Outdoors

Fisherman gives away favorite spots in high lakes guide

MOUNT VERNON - Fishermen, by nature, are a tightlipped group.

Many reveal their favorite lake, river, creek, fly or lure only to relatives or friends.

It's definitely hush-hush.

Ask an angler what the fish are hitting, and you are likely to get a reply that is mumbled, garbled or altogether inaudible.

John Moore of Mount Vernon has decided to spill the beans. He has authored "A Fisherman's Guide to Selected High Lakes of Northwest Washington."

It includes lakes in Skagit, Whatcom and Snohomish counties.

"I've always loved to fish, and I've always loved to get back into the mountains," said Moore. "I originally started out just taking photographs of everywhere I went. Each lake I take a picture of. In fact, every lake picture in the book, I took.

"It started out with some handwritten notes. Then once I got my first computer, I started building files on all these lakes I was going to. With the files I was building and the logs I was keeping of my fishing, I was able to track different patterns such as times of year the fish are the most active, what they would hit one time of the year over another. It was all strictly for personal use."

'Rabid' fisherman

Moore is an avid fisherman. Well, "avid" may be an unstatement. How about "rabid."

Growing up in a family of commercial fishermen, Moore took to the water - and the mountains - early.

"I grew up running around the mountain in Rockport with my dad as a little kid," Moore said. "That is where my interested in the high lakes came into being."

Need proof of just how serious Moore takes his angling efforts?

Take his living room. It's like entering an aquarium.

Forty-one mounts of various fish species caught by Moore cling to the walls.

Each salmon species is represented. There are trout - rainbow, cutthroat, tiger, bull, eastern brook, golden and steelhead. There are grayling, bass, bluegill, Dolly Varden, pike, mackinaw, catfish, sucker, crappie, sculpin and bullhead.

Among them are 10 certified state record holders. Some have since been surpassed, while several remain on the books.

Before the book, Moore's files were for personal use.

Except when state biologists came calling.

"I began to provide some of that data to state fishery biologists," Moore said. "I continue to supply them with plenty of information.

"For years, I was the only one who ever saw my fishing logs. Actually, even the ones the biologists get are composites. It's a breakdown for each lake. What I caught, fishing time, size range, that kind of information. As far as the logs themselves, those are still only for my review. For the lake files, there were a few friends I would print copies for. Maybe a couple family members."

Now, for $19.95, average fishermen can find seldom-fished, high mountain lakes on which to ply their trade.

They will be told whether or not fish are to be found in those waters and, if so, what species and if they tend to favor flies, lures or bait.

Tips for anglers

Anglers can learn what time of year offers the best fishing, what sort of effort it takes to get to the lake and where it can be found.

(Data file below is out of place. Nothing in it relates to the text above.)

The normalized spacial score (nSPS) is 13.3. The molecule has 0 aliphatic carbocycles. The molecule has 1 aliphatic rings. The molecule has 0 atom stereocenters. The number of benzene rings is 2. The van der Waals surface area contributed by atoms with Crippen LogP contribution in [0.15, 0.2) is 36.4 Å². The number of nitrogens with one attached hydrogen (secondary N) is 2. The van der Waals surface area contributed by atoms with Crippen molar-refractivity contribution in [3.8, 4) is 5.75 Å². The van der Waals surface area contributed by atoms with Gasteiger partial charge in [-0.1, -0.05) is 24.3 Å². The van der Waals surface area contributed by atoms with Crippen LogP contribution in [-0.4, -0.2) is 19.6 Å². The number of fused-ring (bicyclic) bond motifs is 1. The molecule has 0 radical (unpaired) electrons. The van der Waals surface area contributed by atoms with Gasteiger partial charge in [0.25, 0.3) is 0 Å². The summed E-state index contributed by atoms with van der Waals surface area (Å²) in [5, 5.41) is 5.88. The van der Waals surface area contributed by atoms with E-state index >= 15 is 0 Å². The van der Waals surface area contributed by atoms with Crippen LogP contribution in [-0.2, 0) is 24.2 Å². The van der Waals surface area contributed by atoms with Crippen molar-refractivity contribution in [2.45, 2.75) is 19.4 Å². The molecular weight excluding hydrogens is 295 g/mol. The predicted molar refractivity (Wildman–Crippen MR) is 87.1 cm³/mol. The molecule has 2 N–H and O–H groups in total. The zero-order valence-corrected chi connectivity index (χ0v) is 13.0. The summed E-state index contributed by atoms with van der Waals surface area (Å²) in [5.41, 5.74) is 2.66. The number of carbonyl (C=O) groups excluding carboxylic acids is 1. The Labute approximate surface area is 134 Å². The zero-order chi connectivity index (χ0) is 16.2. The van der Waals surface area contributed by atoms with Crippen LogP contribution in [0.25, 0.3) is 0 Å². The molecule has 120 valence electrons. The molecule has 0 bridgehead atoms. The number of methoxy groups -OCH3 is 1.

"While the majority of the fish I catch are on files," Moore said, "I am not a purist fly fisherman. I usually release what I catch, so I don't fish with bait very often."

Moore has files on about 750 lakes.

"I just finally reached the point where I had accumulated enough information that it was time to do something with it," he said. "The people that have seen the files always said that I should publish the information. So the seed was planted by a number of people a long time ago. It's something that I enjoy doing very much."

The book includes the lakes' size, elevation, depth, species confirmed, species reported, fishing tips and overall characteristics. Directions are down to 0.1 of a mile.

For Moore, whose full-time job is with the Skagit Public Utilities District, it's all about details. Some of these lakes are frequented mostly by wildlife - and for good reason.

"Some (information) is more detailed than others," Moore said of his entries. "Some, where there is a lack of a good trail or the trail just seems to end, there is information on where fishermen trails can be picked up. So you can find your way without having to hunt like I did to find a trail."

Some of the lakes have maintained trails. Others are nothing more than bushwhacks.

"Well, I've never been lost," Moore said of getting into and out of the more remote lakes. "There's never been anywhere that I've been that I haven't made it back from. Some of the places that I have gone into, the way in was so bad that I took a different way out."

For his book, Moore wanted a good mix of easily accessible lakes as well as difficult ones.

"There are some you can drive to," he said. "There are some that have well-maintained trails. And there are some that are well back in the middle of nowhere that I wouldn't want anyone to go to unless they were in good shape and are really willing to work their butt off.

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